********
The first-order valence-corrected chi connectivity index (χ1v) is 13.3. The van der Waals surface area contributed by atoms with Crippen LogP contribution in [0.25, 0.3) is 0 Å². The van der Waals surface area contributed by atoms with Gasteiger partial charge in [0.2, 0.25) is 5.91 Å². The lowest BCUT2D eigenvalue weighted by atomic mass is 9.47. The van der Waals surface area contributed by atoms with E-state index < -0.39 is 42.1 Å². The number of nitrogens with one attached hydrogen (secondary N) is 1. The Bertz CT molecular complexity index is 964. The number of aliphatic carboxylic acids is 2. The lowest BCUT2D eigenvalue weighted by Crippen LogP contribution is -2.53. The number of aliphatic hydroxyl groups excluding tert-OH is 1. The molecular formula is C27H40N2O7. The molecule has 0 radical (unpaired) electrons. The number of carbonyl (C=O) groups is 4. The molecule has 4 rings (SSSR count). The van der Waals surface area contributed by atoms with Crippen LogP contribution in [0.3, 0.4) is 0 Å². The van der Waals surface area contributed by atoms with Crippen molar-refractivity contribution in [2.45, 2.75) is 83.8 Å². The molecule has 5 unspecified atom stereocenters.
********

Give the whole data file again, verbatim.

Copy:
The first-order valence-corrected chi connectivity index (χ1v) is 13.3. The van der Waals surface area contributed by atoms with Crippen LogP contribution in [0.25, 0.3) is 0 Å². The van der Waals surface area contributed by atoms with Gasteiger partial charge in [0.2, 0.25) is 5.91 Å². The lowest BCUT2D eigenvalue weighted by atomic mass is 9.47. The van der Waals surface area contributed by atoms with E-state index < -0.39 is 42.1 Å². The number of nitrogens with one attached hydrogen (secondary N) is 1. The Bertz CT molecular complexity index is 964. The number of aliphatic carboxylic acids is 2. The lowest BCUT2D eigenvalue weighted by Crippen LogP contribution is -2.53. The number of aliphatic hydroxyl groups excluding tert-OH is 1. The molecular formula is C27H40N2O7. The molecule has 0 radical (unpaired) electrons. The number of carbonyl (C=O) groups is 4. The molecule has 4 rings (SSSR count). The van der Waals surface area contributed by atoms with Crippen LogP contribution in [0.3, 0.4) is 0 Å². The van der Waals surface area contributed by atoms with Crippen molar-refractivity contribution in [2.45, 2.75) is 83.8 Å². The molecule has 5 unspecified atom stereocenters.